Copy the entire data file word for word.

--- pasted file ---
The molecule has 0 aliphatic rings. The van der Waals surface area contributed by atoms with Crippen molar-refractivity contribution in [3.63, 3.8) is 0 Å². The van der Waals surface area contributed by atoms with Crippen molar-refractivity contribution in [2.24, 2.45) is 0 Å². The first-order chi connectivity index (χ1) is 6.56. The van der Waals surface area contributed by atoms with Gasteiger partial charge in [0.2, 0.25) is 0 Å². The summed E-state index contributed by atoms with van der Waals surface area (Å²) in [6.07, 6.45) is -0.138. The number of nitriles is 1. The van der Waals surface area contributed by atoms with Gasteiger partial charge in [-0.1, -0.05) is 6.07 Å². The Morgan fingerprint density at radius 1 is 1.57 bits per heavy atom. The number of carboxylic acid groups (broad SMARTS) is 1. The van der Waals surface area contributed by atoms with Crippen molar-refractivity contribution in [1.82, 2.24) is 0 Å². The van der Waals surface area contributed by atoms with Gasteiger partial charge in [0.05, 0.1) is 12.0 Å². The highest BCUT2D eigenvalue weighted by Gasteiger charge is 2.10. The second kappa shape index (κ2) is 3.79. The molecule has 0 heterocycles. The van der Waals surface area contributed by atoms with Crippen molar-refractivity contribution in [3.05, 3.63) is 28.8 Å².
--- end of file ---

The molecule has 0 aliphatic rings. The van der Waals surface area contributed by atoms with Crippen molar-refractivity contribution in [3.63, 3.8) is 0 Å². The van der Waals surface area contributed by atoms with Crippen molar-refractivity contribution in [2.24, 2.45) is 0 Å². The first-order chi connectivity index (χ1) is 6.56. The van der Waals surface area contributed by atoms with Gasteiger partial charge in [0.2, 0.25) is 0 Å². The summed E-state index contributed by atoms with van der Waals surface area (Å²) in [6.07, 6.45) is -0.138. The number of nitriles is 1. The van der Waals surface area contributed by atoms with Gasteiger partial charge in [-0.1, -0.05) is 6.07 Å². The Morgan fingerprint density at radius 1 is 1.57 bits per heavy atom. The number of carboxylic acid groups (broad SMARTS) is 1. The van der Waals surface area contributed by atoms with Crippen molar-refractivity contribution in [1.82, 2.24) is 0 Å². The van der Waals surface area contributed by atoms with Gasteiger partial charge in [0.05, 0.1) is 12.0 Å². The highest BCUT2D eigenvalue weighted by Gasteiger charge is 2.10. The second kappa shape index (κ2) is 3.79. The molecule has 0 heterocycles. The van der Waals surface area contributed by atoms with Crippen molar-refractivity contribution in [3.05, 3.63) is 28.8 Å².